A chain of kindness, created by students at the Superior School District’s six elementary schools, circled the community events hallway at Superior Middle School Wednesday, Feb. 24. The paper chain looped around the space twice, each link bearing a message of kindness.
“It’s cool to be kind.”
“Keep trying, don’t give up. When you don’t give up, you get better and better.”
“Help someone. Pick something up.”
Bryant Elementary School first grader Blake Kaspar walked next to the chain, looking for his contribution. The 7-year-old decorated half a dozen links with smiley faces, hearts and rainbows.
“They show love and respect,” he said. “It reminds people to care about one another.”
Sixth graders Gabby Rusk and Lexi Kaspar walked with Blake. For them, the chain brought back memories of a similar class project when they were third graders at Bryant. The two aren’t sure what words of kindness they penned, but it made an impact they remember to this day.
“It felt good to write those kind of messages,” Rusk said.
The two said they’d like to see a similar initiative at the middle school.
The district’s United in Kindness Chain project kicked off at the end of January. Each elementary school student was given a sheet of paper with six strips on it and asked to decorate them with messages of kindness. The sheets were sent home and put in electronic newsletters. Some were decorated during class time. A drop off bin at each school allowed both virtual and hybrid students to take part.
Wednesday morning, LeAnn Egnash, Bryant and SMS family engagement coordinator, pulled chains from each school out of bags and connected them. When they were in the back of her vehicle, she expected the linked messages to circle the space once. Instead, they lapped the area twice.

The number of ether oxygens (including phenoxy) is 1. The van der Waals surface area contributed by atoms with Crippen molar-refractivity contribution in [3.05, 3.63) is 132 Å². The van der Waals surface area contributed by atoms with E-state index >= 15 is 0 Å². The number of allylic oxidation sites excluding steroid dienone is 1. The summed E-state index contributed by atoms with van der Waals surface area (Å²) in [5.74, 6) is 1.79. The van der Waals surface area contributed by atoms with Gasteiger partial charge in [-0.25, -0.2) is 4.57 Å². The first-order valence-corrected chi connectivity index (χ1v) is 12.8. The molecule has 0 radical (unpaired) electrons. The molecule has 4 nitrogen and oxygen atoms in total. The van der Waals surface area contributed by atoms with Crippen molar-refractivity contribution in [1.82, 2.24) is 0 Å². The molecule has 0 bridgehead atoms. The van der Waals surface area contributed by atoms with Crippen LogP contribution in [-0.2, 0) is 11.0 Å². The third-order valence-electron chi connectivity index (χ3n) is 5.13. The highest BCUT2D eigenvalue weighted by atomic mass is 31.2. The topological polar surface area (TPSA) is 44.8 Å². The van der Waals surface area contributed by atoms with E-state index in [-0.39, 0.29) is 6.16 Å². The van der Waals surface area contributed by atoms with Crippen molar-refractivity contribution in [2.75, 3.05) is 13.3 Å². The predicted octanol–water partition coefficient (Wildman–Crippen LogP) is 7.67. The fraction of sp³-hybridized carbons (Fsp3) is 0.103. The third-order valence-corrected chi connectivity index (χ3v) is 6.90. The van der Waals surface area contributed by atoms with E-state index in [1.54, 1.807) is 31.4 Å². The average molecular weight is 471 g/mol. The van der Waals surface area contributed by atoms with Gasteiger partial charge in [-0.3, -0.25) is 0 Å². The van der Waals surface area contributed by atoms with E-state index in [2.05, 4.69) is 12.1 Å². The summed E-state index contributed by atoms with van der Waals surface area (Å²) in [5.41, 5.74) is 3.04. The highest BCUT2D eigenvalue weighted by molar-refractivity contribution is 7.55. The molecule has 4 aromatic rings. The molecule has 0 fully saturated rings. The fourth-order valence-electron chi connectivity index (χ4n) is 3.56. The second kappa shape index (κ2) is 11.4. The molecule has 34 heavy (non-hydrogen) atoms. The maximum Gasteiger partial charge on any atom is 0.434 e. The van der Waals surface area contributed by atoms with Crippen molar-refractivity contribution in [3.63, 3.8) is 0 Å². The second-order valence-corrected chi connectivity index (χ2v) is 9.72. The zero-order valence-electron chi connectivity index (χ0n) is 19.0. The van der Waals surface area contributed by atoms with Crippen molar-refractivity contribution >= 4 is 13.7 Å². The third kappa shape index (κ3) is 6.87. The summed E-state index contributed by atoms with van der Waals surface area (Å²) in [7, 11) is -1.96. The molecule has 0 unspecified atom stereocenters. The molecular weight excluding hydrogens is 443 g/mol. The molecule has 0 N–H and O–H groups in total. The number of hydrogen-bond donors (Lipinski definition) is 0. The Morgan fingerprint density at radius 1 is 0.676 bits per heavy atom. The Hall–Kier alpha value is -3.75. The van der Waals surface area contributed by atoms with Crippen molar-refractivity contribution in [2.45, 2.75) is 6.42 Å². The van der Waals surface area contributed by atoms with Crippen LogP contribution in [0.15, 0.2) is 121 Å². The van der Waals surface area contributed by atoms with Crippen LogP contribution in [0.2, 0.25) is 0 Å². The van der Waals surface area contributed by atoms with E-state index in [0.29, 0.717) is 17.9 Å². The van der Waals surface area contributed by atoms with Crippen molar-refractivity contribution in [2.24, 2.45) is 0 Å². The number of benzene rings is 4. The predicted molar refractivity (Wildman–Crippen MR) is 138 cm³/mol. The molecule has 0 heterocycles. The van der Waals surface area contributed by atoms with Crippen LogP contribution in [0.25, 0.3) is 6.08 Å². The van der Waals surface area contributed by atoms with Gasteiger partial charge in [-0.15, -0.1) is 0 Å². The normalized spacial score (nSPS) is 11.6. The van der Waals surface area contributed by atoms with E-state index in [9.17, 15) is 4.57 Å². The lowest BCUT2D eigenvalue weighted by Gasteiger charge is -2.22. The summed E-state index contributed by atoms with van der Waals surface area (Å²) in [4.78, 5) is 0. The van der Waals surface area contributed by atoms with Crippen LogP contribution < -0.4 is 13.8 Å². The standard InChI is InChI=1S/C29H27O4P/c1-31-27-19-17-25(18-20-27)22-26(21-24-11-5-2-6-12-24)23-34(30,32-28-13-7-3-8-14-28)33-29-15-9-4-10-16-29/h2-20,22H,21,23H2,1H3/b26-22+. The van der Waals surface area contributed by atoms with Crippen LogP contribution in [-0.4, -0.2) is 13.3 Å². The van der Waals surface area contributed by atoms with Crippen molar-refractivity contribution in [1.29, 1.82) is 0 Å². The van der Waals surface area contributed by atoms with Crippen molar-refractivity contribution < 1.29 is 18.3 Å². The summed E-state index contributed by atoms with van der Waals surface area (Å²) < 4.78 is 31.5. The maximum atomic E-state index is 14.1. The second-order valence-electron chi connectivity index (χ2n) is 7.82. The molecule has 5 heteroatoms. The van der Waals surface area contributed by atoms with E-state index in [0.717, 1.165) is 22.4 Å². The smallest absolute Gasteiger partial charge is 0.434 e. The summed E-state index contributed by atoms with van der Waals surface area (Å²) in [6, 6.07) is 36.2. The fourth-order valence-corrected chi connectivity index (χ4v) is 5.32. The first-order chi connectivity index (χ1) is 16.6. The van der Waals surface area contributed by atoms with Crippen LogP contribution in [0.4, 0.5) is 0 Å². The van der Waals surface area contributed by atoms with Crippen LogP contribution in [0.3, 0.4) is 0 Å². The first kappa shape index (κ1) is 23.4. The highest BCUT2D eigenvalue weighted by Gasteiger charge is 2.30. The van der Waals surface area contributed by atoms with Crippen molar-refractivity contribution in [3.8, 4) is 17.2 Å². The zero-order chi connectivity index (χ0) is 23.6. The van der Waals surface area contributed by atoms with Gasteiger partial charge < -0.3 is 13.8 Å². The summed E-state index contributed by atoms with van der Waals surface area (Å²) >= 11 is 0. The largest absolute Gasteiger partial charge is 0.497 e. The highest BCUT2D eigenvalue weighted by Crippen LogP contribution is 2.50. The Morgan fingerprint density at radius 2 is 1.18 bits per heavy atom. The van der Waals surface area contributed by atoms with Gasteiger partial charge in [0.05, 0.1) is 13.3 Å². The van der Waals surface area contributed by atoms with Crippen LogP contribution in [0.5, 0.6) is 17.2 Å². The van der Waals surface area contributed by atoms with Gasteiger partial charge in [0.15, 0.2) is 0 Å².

“It was like ‘Mary Poppins.’ It just kept coming,” Egnash said.
February was kindness month at schools throughout the district.
“The kids love it, focusing on the positive,” said Northern Lights Elementary School Principal Danielle Perich.
At Four Corners Elementary School, the paper chain project was the culmination of a month-long celebration of kindness that included essays, songs and videos on the subject.
Students took on the task with enthusiasm, said Four Corners school counselor Rachael Larson.
“They were excited to do something that was bigger than just their class,” she said. “Because with COVID they’re kind of in their little classes more than usual, they don’t get as much exposure to even the other kids in the school … And they were really pumped about that idea of connecting all the kids in Superior with the kindness idea.”
Larson asked the students what the community would be like if people took these messages to heart.
“‘Oh, my gosh, it would be such a great place to work, to live!’ It was kind of fun to connect the dots that way,” Larson said.
The chain of kindness will be on display at Essentia Health-St. Mary's Hospital-Superior.